5.This court gave directions on the filing of written submissions on the appeal. From the record, it is apparent that the respondent did not participate in the appeal or file written submissions.
6.The appellant vide her submissions dated September 16, 2022 argues that the trial court acted in breach of the provisions of section 38 of the Civil Procedure Act which list down the procedure for execution, by not making inquiries as to the appellant’s ability to pay the decretal sum, citing the case of Beatrice Wanjiku & another v Attorney General & another  eKLR in which the court reasoned that:
7.The appellant further argues that no proof of service of the notice to show cause upon her had been tendered by the respondent and that this is a factor which the trial court ought to have taken into account before ordering for her committal to civil jail and cites the case of Solomon Muriithi Gitandu & another v Jared Maingi Mburu  eKLR where the court stated that service of a notice to show cause prior to the arrest of a judgment debtor is imperative.
8.It is the submission by the appellant that the trial court ought to have appreciated the fact that the respondent had not made any attempts to execute the decree using other means before ordering for her committal to civil jail.
9.For the above reasons, the appellant urges this court to allow the appeal and to grant the consequent orders sought therein.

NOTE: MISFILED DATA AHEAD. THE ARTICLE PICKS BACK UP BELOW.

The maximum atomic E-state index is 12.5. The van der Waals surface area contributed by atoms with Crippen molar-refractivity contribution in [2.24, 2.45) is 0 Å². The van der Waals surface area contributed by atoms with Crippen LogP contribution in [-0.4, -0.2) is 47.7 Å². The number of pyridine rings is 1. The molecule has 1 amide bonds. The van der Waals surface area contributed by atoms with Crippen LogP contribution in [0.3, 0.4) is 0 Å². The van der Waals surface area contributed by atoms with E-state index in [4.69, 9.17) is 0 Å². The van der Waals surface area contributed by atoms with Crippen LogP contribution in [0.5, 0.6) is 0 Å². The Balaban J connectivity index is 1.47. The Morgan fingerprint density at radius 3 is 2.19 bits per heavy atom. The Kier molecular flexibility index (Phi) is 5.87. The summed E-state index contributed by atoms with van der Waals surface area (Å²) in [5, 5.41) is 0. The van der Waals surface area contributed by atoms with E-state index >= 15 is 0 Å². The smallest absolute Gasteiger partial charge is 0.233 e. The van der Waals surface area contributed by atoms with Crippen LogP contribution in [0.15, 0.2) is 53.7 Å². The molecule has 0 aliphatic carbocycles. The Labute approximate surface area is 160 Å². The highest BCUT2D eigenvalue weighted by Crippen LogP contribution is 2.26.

10.I have considered the appellant’s submissions and authorities cited on appeal. I have likewise re-evaluated the material placed before the trial court. It is clear that the appeal fundamentally lies against the trial court’s decision ordering for the appellant’s committal to civil jail upon failure to settle the decretal sum. I will therefore deal with the grounds of appeal contemporaneously under the following limbs.
11.The first limb of the appeal concerns itself with whether the learned trial magistrate considered the issue of service of the notice to show cause and the decree issued by the tribunal and adopted as an order of the trial court.
12.In her arguments made before the trial court, the appellant stated that she had no prior knowledge of the claim before the tribunal. However, there is nothing to indicate that the issue of service was raised before the learned trial magistrate and was therefore not an issue for consideration and determination at the trial.
13.That notwithstanding, upon my study of the material on record, I note that the proceedings before the tribunal proceeded ex parte and that the judgment was entered in default of appearance and defence by the appellant, on October 19, 2015.
14.Upon my further study of the material on record, I note that affidavits of service were filed before the trial court to show evidence of service of both the application for adoption of the tribunal’s judgment and the notice to show cause upon the appellant, but that the appellant refused to sign against the copies or return the court copies. The learned trial magistrate acknowledged the existence of the affidavits of service during the hearing of the notice to show cause.
15.Furthermore, the record shows that the appellant attended court for the hearing of the notice to show cause on July 15, 2019 which would imply that she was at all material times aware of the existence of the matter and even indicated that she knew why she was present in court on the abovementioned date.